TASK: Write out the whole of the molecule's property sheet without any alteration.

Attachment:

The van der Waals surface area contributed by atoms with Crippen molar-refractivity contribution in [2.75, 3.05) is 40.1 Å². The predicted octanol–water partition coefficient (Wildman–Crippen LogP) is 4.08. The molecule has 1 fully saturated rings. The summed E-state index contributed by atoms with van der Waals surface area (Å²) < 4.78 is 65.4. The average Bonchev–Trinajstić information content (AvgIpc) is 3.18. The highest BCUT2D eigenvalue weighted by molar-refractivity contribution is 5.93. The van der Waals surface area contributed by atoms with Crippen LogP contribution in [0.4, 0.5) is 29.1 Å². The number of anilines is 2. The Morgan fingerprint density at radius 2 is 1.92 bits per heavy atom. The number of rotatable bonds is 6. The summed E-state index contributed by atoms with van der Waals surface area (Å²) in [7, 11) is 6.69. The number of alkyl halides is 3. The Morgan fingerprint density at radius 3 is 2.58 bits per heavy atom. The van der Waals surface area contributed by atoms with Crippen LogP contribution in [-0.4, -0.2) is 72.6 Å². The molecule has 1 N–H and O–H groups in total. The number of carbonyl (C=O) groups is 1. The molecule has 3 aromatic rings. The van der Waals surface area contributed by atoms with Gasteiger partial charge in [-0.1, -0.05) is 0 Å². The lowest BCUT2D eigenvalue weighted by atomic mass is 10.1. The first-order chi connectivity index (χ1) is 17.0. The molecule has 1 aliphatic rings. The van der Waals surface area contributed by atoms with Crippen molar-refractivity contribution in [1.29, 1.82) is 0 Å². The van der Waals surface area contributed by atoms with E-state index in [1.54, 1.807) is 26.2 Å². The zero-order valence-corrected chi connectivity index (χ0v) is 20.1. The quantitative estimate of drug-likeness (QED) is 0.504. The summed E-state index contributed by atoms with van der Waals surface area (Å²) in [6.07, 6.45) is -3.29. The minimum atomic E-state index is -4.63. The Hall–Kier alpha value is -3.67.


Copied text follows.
The van der Waals surface area contributed by atoms with Crippen molar-refractivity contribution in [2.75, 3.05) is 40.1 Å². The predicted octanol–water partition coefficient (Wildman–Crippen LogP) is 4.08. The molecule has 1 fully saturated rings. The summed E-state index contributed by atoms with van der Waals surface area (Å²) < 4.78 is 65.4. The average Bonchev–Trinajstić information content (AvgIpc) is 3.18. The highest BCUT2D eigenvalue weighted by molar-refractivity contribution is 5.93. The van der Waals surface area contributed by atoms with Crippen LogP contribution in [0.4, 0.5) is 29.1 Å². The number of anilines is 2. The Morgan fingerprint density at radius 2 is 1.92 bits per heavy atom. The number of rotatable bonds is 6. The summed E-state index contributed by atoms with van der Waals surface area (Å²) in [7, 11) is 6.69. The number of alkyl halides is 3. The Morgan fingerprint density at radius 3 is 2.58 bits per heavy atom. The van der Waals surface area contributed by atoms with Crippen LogP contribution in [-0.4, -0.2) is 72.6 Å². The molecule has 1 N–H and O–H groups in total. The number of carbonyl (C=O) groups is 1. The molecule has 3 aromatic rings. The van der Waals surface area contributed by atoms with Gasteiger partial charge in [-0.1, -0.05) is 0 Å². The lowest BCUT2D eigenvalue weighted by atomic mass is 10.1. The first-order chi connectivity index (χ1) is 17.0. The molecule has 1 aliphatic rings. The van der Waals surface area contributed by atoms with Crippen molar-refractivity contribution in [1.29, 1.82) is 0 Å². The van der Waals surface area contributed by atoms with E-state index in [1.54, 1.807) is 26.2 Å². The zero-order valence-corrected chi connectivity index (χ0v) is 20.1. The quantitative estimate of drug-likeness (QED) is 0.504. The summed E-state index contributed by atoms with van der Waals surface area (Å²) in [6.07, 6.45) is -3.29. The minimum atomic E-state index is -4.63. The Hall–Kier alpha value is -3.67.